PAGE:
Mumbai Is Adrift, Rudderless And Doomed
We’d like to think that it’s only recently that Mumbaikars have expressed their unhappiness with their city so volubly and relentlessly. But Mumbai’s decline, its long time critics will know is not a recent phenomenon (“The housing famine is acute” huffed one citizen about Bandra in 1927). We’ve been on that trajectory for well over three centuries right from when the East India Company first leased the city from Charles II and saw in its swampy, malaria-ridden acres a strategically located port and trade route. It’s this path of decline, as warped as the course of the Mithi, that Naresh Fernandes charts in City Adrift: A Short Biography Of Bombay, a terrifically paced, terribly heartbreaking chronicle of the many times when the citizenry of Bombay very effectively screwed things up.
Fernandes’s tone is exasperated, angry even, that of a man whose love for the city has been ridden over roughshod just one too many times. He is obstinate too as when he stakes his right to call Bombay by its colonial name (until tellingly the very last line), because “the rechristening of the city is still remembered for what it is – a refutation of Bombay’s inclusive history”. If someone would like to come forth and defend Mumbai’s glories, then step forward please (unless you’re from the government), because as it stands, we have near none to claim anymore.
There is plenty to roil anyone living here – like when Navi Mumbai’s urban ambitions were thwarted in stupidity and shortsightedness to build Nariman Point; when crores were plugged into infrastructure projects like the Bandra Worli Sea Link that privilege a few. When mills are redeveloped in such higgledy piggledy nonchalance for the bottom line of profit, we are all but ensured a city of breathtaking claustrophobia. Today there are parks open to all situated, in a cruelly ironic twist, inside private mill compounds; few know they exist, fewer still ever see them. To wit: each of us living here has about 1.1 square metres of open space and that includes pavements and traffic islands.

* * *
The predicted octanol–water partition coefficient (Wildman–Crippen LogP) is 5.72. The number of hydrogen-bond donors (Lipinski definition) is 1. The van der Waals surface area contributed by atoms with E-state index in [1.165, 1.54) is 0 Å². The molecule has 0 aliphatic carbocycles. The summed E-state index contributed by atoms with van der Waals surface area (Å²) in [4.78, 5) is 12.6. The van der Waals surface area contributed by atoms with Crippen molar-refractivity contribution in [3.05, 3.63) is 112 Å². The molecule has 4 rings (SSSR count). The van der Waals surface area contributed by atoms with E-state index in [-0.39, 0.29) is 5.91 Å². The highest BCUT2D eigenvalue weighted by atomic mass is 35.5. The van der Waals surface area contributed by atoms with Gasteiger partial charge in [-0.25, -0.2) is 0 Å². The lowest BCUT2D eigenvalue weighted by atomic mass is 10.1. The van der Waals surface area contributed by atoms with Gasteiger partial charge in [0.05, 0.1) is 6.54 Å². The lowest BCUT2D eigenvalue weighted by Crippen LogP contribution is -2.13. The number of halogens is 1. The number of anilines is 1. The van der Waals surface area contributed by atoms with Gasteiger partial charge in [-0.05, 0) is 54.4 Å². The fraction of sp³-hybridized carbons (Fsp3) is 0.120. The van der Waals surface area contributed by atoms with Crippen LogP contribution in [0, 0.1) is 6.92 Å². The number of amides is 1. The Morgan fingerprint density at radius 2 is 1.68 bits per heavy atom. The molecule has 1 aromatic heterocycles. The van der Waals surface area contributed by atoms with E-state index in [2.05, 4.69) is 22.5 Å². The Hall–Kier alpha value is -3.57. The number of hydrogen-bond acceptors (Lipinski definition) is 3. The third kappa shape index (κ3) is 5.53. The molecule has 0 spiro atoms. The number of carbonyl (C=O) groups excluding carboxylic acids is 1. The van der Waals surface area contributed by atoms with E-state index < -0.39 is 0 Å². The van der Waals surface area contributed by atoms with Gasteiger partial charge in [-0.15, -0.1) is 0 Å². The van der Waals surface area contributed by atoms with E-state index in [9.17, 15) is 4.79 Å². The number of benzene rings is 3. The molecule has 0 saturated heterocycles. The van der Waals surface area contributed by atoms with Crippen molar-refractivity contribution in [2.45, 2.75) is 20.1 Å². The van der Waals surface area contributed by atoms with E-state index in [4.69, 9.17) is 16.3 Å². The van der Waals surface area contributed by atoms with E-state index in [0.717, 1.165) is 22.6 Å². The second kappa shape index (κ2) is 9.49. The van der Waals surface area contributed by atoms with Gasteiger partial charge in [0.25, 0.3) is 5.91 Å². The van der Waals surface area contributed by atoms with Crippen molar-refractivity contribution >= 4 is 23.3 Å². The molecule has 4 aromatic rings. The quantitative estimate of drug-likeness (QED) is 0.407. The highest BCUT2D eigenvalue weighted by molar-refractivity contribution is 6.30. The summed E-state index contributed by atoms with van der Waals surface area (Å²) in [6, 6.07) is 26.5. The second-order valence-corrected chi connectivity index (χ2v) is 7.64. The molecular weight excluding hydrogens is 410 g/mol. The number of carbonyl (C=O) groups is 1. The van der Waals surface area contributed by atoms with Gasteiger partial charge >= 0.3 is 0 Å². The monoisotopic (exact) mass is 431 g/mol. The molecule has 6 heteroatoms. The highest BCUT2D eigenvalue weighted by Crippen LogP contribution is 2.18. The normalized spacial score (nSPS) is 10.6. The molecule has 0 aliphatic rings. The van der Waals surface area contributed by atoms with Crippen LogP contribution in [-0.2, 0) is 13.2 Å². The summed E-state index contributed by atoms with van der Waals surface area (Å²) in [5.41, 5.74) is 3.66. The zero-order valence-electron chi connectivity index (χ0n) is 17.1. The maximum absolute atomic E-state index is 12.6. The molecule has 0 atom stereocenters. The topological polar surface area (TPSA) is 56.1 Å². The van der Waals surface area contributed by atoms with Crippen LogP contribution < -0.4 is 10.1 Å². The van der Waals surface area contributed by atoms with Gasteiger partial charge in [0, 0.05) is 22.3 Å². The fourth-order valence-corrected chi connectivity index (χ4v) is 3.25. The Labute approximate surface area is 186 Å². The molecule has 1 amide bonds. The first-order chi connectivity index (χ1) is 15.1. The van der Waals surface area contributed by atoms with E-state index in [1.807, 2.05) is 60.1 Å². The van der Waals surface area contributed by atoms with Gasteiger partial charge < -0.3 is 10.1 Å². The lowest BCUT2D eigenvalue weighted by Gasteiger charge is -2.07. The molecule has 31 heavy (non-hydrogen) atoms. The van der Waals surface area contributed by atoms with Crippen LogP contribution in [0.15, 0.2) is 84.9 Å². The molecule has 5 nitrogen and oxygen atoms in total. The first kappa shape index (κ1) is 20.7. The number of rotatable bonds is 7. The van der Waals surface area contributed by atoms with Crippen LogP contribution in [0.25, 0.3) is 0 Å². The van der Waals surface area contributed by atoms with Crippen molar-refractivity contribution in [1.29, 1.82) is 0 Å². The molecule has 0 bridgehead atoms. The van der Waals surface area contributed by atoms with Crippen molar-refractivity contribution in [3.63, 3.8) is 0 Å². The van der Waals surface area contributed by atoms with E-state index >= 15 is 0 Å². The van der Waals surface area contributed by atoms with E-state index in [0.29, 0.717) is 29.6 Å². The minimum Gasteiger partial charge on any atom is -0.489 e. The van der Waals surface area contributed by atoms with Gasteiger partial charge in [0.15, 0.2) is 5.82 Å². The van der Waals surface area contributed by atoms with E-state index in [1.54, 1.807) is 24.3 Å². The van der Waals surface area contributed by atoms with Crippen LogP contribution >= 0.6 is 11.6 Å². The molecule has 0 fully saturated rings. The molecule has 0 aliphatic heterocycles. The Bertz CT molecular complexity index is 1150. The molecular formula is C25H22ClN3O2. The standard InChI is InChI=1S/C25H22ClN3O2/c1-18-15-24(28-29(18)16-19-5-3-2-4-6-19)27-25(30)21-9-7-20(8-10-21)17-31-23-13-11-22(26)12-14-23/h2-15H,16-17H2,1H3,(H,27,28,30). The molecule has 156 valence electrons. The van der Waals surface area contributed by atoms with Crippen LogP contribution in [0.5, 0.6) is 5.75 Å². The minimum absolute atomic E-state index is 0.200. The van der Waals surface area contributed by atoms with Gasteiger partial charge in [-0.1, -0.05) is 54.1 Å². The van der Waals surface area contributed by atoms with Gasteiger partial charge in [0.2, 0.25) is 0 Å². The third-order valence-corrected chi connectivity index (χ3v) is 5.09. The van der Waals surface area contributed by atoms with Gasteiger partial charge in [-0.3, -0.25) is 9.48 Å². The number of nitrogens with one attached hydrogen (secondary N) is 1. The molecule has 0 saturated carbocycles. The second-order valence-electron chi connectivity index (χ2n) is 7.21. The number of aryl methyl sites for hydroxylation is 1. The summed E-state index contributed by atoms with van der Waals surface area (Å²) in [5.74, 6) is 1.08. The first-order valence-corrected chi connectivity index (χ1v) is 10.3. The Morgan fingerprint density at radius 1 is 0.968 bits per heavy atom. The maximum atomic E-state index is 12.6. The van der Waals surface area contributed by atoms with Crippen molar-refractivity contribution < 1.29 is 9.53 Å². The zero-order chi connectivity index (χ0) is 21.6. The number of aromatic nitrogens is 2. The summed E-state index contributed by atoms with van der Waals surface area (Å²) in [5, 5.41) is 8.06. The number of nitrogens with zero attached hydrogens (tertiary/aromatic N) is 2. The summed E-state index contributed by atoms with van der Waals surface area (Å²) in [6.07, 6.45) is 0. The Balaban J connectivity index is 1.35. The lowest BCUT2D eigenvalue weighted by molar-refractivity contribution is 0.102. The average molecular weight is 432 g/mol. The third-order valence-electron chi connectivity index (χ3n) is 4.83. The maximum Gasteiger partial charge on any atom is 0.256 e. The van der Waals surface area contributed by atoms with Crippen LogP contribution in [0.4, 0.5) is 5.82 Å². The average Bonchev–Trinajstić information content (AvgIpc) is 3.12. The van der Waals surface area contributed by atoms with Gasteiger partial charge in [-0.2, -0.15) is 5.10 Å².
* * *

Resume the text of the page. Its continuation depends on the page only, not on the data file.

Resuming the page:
It was not always so. We boast of current Mumbai as being a multi-cultural, cosmopolitan and open-armed hub, but the city was a centre for the arts and a haven for all sorts long before we decided to anoint it the New York of the east. During the 17th century the government freely invited various castes in, giving them incentives to make it their home and land of their livelihood. It was not uncommon to hear various languages and dialects spoken by the English, Portuguese, Parsis, Hindus, Muslims and Koli Christian fishermen. “Already, the incipient city carried the promise of equal opportunity that would make it different from any other settlement India had known,” Fernandes writes. Some two centuries later, by all accounts, Bombay was a bustling place, with outdoor bands, fairs, circuses, opera and music. It was not coincidentally the time when Bombay birthed its very own classical music gharana, named after Bhendi Bazaar, the area where its creators lived upon migrating from Uttar Pradesh.
By the beginning of the 20th century, several bad decisions, taken in particular by the ambitiously named Bombay Improvement Trust, set the city down a potholed road to disaster. In retrospect, the city’s manifold problems – shoddy building construction, slum rehabilitation, land encroachment – can be traced back to key moments when a wrong decision or a series of them was taken by authorities who thought they knew better or simply didn’t care. Less easy to explain is why today, with all the resources at hand and a population full of educated and industrious people, we’ve done nothing to fix any of it. Fernandes’s fury ends at the apathy of our upper and middle classes who wilfully disengage themselves from the city’s problems by retreating into the safety of air conditioned enclaves like malls and gated communities. Mumbai’s future, he admits, does not look good. And the question, unasked, rings out clearly at the last: will it ever?
City Adrift: A Short Biography of Bombay by Naresh Fernandes, Aleph, Rs295.